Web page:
- Sadness - one of the more common feelings experienced. This may also be emptiness, despair, loneliness, and crying.
- Guilt - things you said, shouldn't have said, or wanted to say, not preventing the death.
- Anger - feelings of anger and resentment.
- Physical symptoms - aches, pains, headaches, nausea, changes in sleep or weight.
However you are feeling, it can be overwhelming and out of control. One way to manage intense emotions is to observe them, describe them, and label them. Sometimes putting a name to your emotion can help you express it. Also remember that we experience emotions like a wave - the emotion will build, crest, and recede.
Talk to friends and family who love you and make you feel good about yourself. Lean on people who love you and care about you.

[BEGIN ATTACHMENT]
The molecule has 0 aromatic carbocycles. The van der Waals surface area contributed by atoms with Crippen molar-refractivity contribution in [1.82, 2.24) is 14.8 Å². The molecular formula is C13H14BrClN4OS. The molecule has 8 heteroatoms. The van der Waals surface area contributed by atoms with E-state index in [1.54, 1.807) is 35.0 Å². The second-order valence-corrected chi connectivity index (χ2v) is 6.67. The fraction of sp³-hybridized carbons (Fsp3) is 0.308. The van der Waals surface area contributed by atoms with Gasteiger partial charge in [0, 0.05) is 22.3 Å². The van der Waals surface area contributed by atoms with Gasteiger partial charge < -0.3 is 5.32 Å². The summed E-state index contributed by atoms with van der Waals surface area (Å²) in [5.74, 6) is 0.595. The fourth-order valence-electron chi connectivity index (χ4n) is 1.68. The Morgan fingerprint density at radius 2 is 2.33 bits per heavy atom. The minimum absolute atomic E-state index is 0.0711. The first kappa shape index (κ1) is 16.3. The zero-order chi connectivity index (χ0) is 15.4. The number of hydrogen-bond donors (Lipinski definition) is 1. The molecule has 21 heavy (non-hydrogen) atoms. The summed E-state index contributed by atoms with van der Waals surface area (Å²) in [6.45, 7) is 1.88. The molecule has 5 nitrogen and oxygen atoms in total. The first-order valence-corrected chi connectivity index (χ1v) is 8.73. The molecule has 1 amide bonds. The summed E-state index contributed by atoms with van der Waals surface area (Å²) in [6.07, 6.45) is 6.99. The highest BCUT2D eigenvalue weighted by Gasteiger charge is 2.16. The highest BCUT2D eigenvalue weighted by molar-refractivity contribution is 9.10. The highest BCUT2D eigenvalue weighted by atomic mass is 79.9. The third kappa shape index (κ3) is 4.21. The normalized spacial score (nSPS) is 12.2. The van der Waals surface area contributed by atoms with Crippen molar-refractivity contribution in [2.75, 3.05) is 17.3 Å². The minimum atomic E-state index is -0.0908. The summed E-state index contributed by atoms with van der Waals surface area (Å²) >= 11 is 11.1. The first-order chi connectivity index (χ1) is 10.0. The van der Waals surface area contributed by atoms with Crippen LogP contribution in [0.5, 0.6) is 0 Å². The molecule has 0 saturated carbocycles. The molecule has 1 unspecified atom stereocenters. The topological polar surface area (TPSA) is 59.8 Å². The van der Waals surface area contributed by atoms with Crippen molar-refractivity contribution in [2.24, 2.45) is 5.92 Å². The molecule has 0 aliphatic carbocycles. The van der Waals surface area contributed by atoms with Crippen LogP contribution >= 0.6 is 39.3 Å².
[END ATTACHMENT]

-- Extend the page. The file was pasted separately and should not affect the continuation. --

Don't expect that you're going to "get over it." The only way to "get over" a loss is to go through the stages of grieving. There's no reason to try to be the strong one - just let yourself feel however you feel.
Write about it. Sometimes the act of writing down how you're feeling can help solidify those feelings and help you to grieve your loss.
Let yourself feel the loss. The only way to get through a loss is to go through the stages of grief. You can't bypass it, no matter how much you'd like to. Sit with your feelings and acknowledge them.
Talk to a therapist or grief counselor - someone who is trained to help you get through your grief.
Exercise - exercise releases endorphins, which are the "feel-good" hormones.
Don't minimize your own loss. If it was a loss, it was a loss. Losses are meant to be grieved.
Don't compare your loss to others' loss. It's apples and oranges. You feel a loss how you feel it, not how someone else feels it.
Be sure to take care of yourself. Go through your daily hygiene routines, get up, and do something.